This month, as Congress returns from break, health care reform is not the only imperative issue on their plate. A new bill will aim to make content on the Internet more friendly to those with disabilities.
The "21st Century Communications and Video Accessibility Act of 2009" (H.R. 3101) plans to modernize disability standards by making such accessibility features as closed captioning, video description and real-time texting a standard for Internet technologies.
The bill was introduced by Mass. Rep. Ed Markey on June 26, with support from the Coalition of Organizations for Accessible Technology (COAT), an alliance whose primary goal is to ensure that people with disabilities are not left behind as technology moves further into the digital age.
“When we first sat down a couple years ago we realized that the communication act that the FCC regulates and administers was not keeping up with all the changes going on in communications, particular with everything starting to move through the internet,” said Jenifer Simpson, Senior Director of Government Affairs at the American Association of People with Disabilities, a founding member of COAT.
Currently, some Web sites that let you watch television or movies over the Internet - such as Netflix or iTunes - do not offer closed captioning, or offer very little captioning. By law they are not required to, because closed captioning standards enforced by the FCC do not extend to content broadcasted over the Internet.
“In many cases the movies or television they are showing and distributing had captioning in it initially. Once it goes up on the Internet that caption disappeared,” said Simpson.
The new bill would make closed captioning mandatory for large Internet television and movie distributors, excluding user-based sites such as YouTube. The bill would also lift an outdated standard enforcing closed captioning only on TV sets of 13 inches or greater, opening up captioning to smart phones and other portable devices that display video.
The H.R. 3101 bill also aims to bring back a revoked standard on video description for the blind, a technology where a narrator depicts a televised scene in-between character dialogue. A 2002 regulation incorporating video description lasted for five months, and was dissolved after a court ordered that the FCC had no right to regulate such a service.
“We’re not asking for 100%, we’re just asking for what we had before [4 hours a week],” said Simpson, “and give the FCC the authority to figure out if the industry can in fact do more than that.”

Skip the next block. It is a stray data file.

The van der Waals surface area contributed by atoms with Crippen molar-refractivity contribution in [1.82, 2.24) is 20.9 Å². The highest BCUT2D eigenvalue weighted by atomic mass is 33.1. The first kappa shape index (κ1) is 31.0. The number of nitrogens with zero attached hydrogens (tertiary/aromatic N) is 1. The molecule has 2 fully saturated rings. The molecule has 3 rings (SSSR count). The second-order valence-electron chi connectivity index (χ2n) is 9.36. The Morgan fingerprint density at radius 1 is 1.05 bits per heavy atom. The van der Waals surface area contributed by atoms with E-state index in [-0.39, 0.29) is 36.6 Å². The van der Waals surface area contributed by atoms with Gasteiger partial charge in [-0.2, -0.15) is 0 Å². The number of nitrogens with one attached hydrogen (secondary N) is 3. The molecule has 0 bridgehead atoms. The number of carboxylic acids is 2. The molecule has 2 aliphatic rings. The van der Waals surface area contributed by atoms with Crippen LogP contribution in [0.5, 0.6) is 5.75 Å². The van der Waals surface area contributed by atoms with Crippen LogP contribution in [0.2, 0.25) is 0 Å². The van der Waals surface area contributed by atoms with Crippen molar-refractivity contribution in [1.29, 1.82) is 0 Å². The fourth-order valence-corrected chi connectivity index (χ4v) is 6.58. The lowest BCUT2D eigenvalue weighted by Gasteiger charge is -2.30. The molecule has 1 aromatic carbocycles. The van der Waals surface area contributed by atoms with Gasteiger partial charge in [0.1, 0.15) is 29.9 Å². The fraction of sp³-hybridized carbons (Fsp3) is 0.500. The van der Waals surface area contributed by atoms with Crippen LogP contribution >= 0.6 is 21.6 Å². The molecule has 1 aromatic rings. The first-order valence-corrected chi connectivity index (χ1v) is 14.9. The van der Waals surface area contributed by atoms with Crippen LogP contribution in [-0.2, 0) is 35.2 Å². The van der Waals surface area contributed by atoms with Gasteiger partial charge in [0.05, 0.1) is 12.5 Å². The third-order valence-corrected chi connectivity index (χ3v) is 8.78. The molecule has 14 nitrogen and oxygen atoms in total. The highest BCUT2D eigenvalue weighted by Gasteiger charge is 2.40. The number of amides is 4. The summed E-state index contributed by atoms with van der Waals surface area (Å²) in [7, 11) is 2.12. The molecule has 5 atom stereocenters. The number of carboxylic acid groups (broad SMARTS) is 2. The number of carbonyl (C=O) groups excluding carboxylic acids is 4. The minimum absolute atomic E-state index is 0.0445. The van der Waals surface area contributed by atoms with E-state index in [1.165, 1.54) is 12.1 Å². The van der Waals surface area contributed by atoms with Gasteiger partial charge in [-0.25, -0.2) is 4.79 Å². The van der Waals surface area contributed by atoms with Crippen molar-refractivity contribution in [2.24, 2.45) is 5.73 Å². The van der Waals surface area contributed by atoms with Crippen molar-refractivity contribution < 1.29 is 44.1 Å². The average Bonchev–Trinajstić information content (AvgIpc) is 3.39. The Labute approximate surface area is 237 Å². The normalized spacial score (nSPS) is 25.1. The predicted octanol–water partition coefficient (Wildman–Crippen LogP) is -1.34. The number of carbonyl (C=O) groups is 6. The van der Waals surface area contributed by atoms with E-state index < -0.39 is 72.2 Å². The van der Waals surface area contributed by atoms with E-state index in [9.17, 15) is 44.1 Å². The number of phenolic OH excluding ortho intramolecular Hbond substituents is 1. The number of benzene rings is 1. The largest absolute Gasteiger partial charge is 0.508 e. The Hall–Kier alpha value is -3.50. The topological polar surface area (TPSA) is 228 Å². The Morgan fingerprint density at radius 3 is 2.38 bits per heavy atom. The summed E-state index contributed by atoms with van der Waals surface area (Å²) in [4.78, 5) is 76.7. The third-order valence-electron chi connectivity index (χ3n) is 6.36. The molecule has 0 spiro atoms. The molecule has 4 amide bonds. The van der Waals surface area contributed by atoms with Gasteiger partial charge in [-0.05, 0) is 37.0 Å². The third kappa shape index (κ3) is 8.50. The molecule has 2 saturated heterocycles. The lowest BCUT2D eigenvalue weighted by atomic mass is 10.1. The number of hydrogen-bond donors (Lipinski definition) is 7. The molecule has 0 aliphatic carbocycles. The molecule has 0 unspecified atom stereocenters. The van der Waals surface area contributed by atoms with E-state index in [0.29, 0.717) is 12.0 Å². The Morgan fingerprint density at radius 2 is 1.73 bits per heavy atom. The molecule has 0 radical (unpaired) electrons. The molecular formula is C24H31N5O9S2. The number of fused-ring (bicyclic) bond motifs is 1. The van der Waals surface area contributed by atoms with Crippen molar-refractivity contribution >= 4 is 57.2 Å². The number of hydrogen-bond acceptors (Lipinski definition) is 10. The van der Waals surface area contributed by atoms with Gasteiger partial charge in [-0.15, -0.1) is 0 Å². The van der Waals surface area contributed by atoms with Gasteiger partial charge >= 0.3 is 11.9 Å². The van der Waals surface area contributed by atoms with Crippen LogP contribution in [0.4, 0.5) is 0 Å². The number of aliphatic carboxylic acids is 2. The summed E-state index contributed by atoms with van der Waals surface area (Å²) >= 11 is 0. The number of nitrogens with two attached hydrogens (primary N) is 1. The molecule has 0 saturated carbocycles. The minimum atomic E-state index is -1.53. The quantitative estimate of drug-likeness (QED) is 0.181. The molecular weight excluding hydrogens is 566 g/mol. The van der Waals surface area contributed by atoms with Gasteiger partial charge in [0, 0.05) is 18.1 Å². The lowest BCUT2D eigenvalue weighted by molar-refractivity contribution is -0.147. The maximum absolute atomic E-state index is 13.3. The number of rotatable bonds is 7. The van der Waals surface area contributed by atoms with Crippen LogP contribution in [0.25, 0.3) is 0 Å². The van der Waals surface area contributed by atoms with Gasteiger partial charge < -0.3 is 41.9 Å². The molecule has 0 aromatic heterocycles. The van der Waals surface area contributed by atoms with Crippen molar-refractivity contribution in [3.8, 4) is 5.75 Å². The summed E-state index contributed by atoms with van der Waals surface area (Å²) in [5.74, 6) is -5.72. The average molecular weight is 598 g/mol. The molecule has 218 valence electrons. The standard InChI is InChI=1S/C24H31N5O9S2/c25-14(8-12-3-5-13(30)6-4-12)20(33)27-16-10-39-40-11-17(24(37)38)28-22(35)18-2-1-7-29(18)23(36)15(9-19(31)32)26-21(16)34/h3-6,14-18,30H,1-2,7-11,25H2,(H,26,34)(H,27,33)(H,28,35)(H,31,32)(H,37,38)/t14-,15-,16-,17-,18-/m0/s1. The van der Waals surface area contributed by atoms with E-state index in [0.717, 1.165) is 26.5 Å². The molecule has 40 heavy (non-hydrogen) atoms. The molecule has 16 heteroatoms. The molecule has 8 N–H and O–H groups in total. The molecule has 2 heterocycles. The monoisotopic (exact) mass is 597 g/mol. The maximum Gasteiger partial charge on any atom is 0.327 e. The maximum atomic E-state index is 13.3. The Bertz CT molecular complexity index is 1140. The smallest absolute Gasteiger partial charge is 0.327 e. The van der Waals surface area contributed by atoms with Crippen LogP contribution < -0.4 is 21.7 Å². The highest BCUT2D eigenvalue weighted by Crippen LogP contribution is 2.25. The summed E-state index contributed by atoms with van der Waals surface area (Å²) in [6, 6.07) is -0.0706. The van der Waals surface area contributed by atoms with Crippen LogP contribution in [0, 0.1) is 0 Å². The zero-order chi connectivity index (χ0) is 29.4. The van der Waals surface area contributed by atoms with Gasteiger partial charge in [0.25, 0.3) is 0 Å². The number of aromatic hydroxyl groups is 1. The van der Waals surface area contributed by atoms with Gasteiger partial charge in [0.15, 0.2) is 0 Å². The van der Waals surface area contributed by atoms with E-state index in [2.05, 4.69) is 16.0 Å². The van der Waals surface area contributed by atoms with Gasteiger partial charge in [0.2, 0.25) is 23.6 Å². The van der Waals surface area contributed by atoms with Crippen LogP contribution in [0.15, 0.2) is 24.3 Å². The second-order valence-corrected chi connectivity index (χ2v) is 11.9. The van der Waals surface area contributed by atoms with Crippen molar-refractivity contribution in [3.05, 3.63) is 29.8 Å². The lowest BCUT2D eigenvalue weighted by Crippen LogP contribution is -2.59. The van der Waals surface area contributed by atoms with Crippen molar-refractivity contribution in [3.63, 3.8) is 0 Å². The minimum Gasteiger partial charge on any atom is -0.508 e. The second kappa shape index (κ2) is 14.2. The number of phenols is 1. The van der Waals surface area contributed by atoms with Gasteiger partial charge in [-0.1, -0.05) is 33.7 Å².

One of the most intriguing new technologies under the bill is a call for further research into real-time texting, and to make it a possible standard in cell phone communication.
Real-time texting allows text to be instantaneously viewed by the receiver as the sender types it, eliminating the need for a send button.
The service would initially act as a quicker response mechanism for the deaf when texting in 911 emergencies, but also could change the way all people communicate digitally. Texting conversations made in real time would flow much more like actual spoken conversations.
“I think that we’ll actually see situations where people are talking and typing at the same time," Gregg Vanderheiden, director of the Trace Research and Development Center, which is spearheading the new technology, told the Washington Times.
As the Internet becomes a more vital component to everyday life, the H.R. 3101 bill not only protects those currently left behind due to disabilities, but also looks towards the future.
“All this stuff we’re talking about is really going to help America as we’re aging,” said Simpson.
The bill currently has six co-sponsors in Congress, as well as an official endorsement by Verizon and AT&T. Unlike the party politics that has Washington split over health care reform, this bill seems to have a fighting chance.
“As long as people perceive this as not particularly partisan, I think we will be okay,” said Simpson. “Everyone knows blindness and deafness knows no party.”
Friday, September 4, 2009
From the NY Daily News:
Posted by BA Haller at 9:01 PM